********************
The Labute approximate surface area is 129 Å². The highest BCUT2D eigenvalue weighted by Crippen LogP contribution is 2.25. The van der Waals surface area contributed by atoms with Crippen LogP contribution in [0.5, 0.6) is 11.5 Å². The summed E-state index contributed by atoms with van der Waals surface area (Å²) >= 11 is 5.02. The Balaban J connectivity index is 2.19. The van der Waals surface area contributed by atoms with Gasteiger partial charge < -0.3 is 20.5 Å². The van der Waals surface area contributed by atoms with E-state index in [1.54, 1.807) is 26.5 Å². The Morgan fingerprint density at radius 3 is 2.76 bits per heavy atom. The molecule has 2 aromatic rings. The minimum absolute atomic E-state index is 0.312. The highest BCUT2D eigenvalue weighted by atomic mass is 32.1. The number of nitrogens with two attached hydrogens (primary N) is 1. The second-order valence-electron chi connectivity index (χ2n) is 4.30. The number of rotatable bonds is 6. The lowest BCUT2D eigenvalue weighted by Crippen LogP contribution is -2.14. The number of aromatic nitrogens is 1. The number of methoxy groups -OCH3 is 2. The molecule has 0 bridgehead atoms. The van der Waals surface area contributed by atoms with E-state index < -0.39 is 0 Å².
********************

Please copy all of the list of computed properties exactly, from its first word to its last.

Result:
The Labute approximate surface area is 129 Å². The highest BCUT2D eigenvalue weighted by Crippen LogP contribution is 2.25. The van der Waals surface area contributed by atoms with Crippen LogP contribution in [0.5, 0.6) is 11.5 Å². The summed E-state index contributed by atoms with van der Waals surface area (Å²) >= 11 is 5.02. The Balaban J connectivity index is 2.19. The van der Waals surface area contributed by atoms with Gasteiger partial charge < -0.3 is 20.5 Å². The van der Waals surface area contributed by atoms with E-state index in [1.54, 1.807) is 26.5 Å². The Morgan fingerprint density at radius 3 is 2.76 bits per heavy atom. The molecule has 2 aromatic rings. The minimum absolute atomic E-state index is 0.312. The highest BCUT2D eigenvalue weighted by atomic mass is 32.1. The number of nitrogens with two attached hydrogens (primary N) is 1. The second-order valence-electron chi connectivity index (χ2n) is 4.30. The number of rotatable bonds is 6. The lowest BCUT2D eigenvalue weighted by Crippen LogP contribution is -2.14. The number of aromatic nitrogens is 1. The number of methoxy groups -OCH3 is 2. The molecule has 0 bridgehead atoms. The van der Waals surface area contributed by atoms with E-state index < -0.39 is 0 Å².